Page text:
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Learning Lab






Working with Object Trees: Part One
Pages: 1, 2, 3

Truly deleting an array element

By now, you are probably as disappointed with the delete operator as I was. However, my experiment reveals that you can actually decrease the length property of an array, effectively deleting the last element. Consider the code in Listing 6.


Listing 6: Truly deleting an array element



<html>
<script language="JavaScript">

var myArray = new Array();
myArray[0] = "first element.";
myArray[1] = "second element.";
myArray[2] = "third element.";

myArray.length--;

document.write("Array length : " + myArray.length + "<br />");

for (var i=0; i<myArray.length; i++)
  document.write("element " + i + " : " + myArray[i] + "<br />");

document.write("element " + 3 + " : " + myArray[2] + "<br />");

</script>
</html>


The code in Listing 6 produces the following result:

Array length : 2
element 0 : first element.
element 1 : second element.
element 3 : undefined

This shows that after you decrement the length property, the last element is really gone. A cross-browser function to delete the nth element of an array is given in Listing 7.


Listing 7: The deleteElement function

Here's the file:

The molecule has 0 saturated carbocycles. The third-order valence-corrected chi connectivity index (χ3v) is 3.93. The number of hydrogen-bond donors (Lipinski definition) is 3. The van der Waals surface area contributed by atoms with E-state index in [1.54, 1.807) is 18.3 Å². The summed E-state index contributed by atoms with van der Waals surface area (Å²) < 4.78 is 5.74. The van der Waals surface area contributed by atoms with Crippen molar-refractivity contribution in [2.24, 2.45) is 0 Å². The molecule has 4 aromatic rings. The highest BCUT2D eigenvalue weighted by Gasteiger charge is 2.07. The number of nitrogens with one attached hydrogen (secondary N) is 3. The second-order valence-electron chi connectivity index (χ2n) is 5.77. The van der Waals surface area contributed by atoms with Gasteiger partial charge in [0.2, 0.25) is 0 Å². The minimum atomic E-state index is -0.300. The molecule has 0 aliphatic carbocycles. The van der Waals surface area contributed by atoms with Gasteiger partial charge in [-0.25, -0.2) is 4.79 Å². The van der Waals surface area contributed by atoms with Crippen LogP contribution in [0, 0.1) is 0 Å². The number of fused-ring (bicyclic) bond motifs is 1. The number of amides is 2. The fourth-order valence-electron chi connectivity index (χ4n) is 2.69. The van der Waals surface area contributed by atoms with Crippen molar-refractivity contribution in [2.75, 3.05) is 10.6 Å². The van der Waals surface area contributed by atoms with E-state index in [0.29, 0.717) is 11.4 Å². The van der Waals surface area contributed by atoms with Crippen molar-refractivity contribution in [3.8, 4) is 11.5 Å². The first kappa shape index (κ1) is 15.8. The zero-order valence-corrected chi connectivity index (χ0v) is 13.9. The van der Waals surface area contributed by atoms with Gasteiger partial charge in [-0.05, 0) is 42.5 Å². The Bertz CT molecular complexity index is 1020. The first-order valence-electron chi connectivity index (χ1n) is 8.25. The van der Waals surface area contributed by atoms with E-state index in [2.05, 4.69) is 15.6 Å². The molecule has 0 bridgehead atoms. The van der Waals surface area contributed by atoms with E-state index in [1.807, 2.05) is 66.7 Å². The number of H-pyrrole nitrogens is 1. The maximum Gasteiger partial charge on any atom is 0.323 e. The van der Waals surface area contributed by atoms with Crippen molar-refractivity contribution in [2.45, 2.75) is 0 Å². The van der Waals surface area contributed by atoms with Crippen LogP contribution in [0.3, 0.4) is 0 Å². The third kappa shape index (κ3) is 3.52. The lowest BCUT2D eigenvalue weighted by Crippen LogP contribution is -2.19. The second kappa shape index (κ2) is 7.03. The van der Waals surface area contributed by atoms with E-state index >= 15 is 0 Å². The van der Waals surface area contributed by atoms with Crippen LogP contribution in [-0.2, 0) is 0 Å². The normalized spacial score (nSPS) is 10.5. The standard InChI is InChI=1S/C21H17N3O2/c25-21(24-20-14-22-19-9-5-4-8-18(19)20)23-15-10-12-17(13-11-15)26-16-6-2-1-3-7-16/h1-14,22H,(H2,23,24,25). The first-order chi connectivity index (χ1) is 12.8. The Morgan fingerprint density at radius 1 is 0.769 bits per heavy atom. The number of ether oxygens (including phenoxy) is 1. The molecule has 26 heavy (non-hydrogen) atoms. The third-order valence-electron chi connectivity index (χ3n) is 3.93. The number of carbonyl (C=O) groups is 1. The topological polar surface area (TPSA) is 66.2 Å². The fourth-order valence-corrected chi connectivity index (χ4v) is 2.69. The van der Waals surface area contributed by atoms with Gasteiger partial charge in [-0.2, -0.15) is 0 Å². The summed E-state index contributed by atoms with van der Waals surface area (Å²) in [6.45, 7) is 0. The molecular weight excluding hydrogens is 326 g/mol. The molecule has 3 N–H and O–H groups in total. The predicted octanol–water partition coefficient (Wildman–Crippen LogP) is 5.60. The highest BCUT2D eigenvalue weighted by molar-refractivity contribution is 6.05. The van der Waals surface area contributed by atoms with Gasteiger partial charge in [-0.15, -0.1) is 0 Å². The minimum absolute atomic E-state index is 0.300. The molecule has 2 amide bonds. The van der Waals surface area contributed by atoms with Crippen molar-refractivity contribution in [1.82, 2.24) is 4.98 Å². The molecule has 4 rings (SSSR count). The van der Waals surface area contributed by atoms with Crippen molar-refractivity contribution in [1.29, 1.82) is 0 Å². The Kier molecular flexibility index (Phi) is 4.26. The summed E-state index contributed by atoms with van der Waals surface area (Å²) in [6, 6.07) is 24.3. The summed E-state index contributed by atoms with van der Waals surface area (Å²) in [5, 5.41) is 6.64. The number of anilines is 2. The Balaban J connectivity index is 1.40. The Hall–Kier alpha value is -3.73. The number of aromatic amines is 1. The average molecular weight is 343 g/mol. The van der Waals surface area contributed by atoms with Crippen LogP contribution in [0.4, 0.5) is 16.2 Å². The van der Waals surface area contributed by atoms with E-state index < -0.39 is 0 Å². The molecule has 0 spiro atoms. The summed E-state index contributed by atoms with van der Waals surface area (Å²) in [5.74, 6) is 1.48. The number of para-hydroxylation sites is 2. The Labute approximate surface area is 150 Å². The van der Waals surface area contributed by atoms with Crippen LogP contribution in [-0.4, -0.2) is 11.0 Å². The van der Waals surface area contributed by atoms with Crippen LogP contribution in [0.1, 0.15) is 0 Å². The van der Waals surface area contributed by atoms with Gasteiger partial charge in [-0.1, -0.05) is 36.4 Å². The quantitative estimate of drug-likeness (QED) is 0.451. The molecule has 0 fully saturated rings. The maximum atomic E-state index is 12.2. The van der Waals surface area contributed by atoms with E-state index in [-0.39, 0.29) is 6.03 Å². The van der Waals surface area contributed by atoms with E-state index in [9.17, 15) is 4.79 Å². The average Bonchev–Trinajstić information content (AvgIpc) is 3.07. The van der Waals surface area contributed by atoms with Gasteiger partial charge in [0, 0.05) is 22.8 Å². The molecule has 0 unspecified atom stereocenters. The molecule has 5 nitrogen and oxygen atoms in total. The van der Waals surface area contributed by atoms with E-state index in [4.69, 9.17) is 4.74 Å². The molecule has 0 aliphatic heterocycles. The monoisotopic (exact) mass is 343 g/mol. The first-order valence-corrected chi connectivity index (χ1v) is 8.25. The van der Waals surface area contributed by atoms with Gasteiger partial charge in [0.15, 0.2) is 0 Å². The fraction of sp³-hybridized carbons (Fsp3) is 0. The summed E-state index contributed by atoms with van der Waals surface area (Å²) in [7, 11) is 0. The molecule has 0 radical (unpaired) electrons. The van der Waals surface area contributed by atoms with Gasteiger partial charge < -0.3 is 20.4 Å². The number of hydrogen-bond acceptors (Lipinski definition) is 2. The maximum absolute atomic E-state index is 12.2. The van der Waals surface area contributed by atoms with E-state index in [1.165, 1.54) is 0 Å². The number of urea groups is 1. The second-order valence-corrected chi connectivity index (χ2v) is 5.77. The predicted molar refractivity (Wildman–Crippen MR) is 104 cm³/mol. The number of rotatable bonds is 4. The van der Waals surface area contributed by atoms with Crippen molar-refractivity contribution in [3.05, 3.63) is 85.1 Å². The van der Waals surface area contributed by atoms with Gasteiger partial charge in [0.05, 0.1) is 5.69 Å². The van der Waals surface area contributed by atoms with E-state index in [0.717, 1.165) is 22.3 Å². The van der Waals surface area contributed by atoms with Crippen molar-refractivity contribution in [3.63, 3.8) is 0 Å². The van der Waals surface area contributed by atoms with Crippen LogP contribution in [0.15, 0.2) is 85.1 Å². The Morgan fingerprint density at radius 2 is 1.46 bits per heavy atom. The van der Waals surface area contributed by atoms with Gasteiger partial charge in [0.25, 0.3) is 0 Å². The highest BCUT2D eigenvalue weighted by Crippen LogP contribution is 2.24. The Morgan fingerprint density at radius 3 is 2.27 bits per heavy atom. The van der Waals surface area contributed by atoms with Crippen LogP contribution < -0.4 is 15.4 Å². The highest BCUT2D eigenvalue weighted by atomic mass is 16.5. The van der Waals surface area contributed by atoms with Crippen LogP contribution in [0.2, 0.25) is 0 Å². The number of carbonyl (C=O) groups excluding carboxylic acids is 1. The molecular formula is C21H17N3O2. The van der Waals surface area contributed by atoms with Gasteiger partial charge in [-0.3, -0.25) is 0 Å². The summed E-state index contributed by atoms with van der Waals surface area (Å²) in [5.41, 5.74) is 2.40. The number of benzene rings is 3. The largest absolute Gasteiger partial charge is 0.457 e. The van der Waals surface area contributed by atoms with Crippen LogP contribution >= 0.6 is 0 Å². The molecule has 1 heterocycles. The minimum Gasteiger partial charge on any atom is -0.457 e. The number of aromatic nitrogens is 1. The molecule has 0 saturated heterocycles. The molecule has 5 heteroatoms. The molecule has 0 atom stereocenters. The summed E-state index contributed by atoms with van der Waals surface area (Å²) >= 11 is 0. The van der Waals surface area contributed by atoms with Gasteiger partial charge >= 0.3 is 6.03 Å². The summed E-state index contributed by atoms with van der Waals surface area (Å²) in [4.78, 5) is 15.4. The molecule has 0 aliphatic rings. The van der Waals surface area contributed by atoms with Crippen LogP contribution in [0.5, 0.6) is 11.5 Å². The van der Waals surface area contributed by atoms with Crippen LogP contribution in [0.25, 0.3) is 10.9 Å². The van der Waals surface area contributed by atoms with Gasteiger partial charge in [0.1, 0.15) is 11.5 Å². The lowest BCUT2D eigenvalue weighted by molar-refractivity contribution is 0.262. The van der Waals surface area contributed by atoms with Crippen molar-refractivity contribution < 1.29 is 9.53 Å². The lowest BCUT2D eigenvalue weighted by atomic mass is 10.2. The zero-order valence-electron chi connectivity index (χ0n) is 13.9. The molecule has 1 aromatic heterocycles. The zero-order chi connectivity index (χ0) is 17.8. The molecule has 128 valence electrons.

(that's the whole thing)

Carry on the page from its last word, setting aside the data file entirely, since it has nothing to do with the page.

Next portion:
function deleteElement(array, n) {
  //delete the nth element of array
  var length = array.length;
  if (n >= length || n<0)
    return;

  for (var i=n; i<length-1; i++)
    array[i] = array[i+1];
  array.length--;
}

This assumes n is a numeric value. Consider the example in Listing 8 that uses the deleteElement function.


Listing 8: Using the deleteElement function

<html>
<script language="JavaScript">

function deleteElement(array, n) {
  //delete the nth element of array
  var length = array.length;
  if (n >= length || n<0)
    return;

  for (var i=n; i<length-1; i++)
    array[i] = array[i+1];
  array.length--;
}

var myArray = new Array();
myArray[0] = "first element.";
myArray[1] = "second element.";
myArray[2] = "third element.";
myArray[3] = "4th";

document.write("length : " + myArray.length + "<br />");
for (var i=0; i<myArray.length; i++)
  document.write("element " + i + " : " + myArray[i] + "<br />");

deleteElement(myArray, 1);
document.write("length : " + myArray.length + "<br />");
for (var i=0; i<myArray.length; i++)
  document.write("element " + i + " : " + myArray[i] + "<br />");

</script>
</html>


The code in Listing 8 creates and populates an array called myArray and then loops through the myArray Array object to display the value of the length property and all its elements.

for (var i=0; i<myArray.length; i++) 
  document.write("element " + i + " : " + myArray[i] + "<br />");

It then deletes the second element of myArray and redisplays the length property and the contents. The result is as follows.

length : 4
element 0 : first element.
element 1 : second element.
element 2 : third element.
element 3 : 4th
length : 3
element 0 : first element.
element 1 : third element.
element 2 : 4th

Next week

Next week, I'll get into creating, appending, and searching for objects. So play with the examples in this article, then stop back by next week for round two.

Budi Kurniawan is a senior J2EE architect and author.


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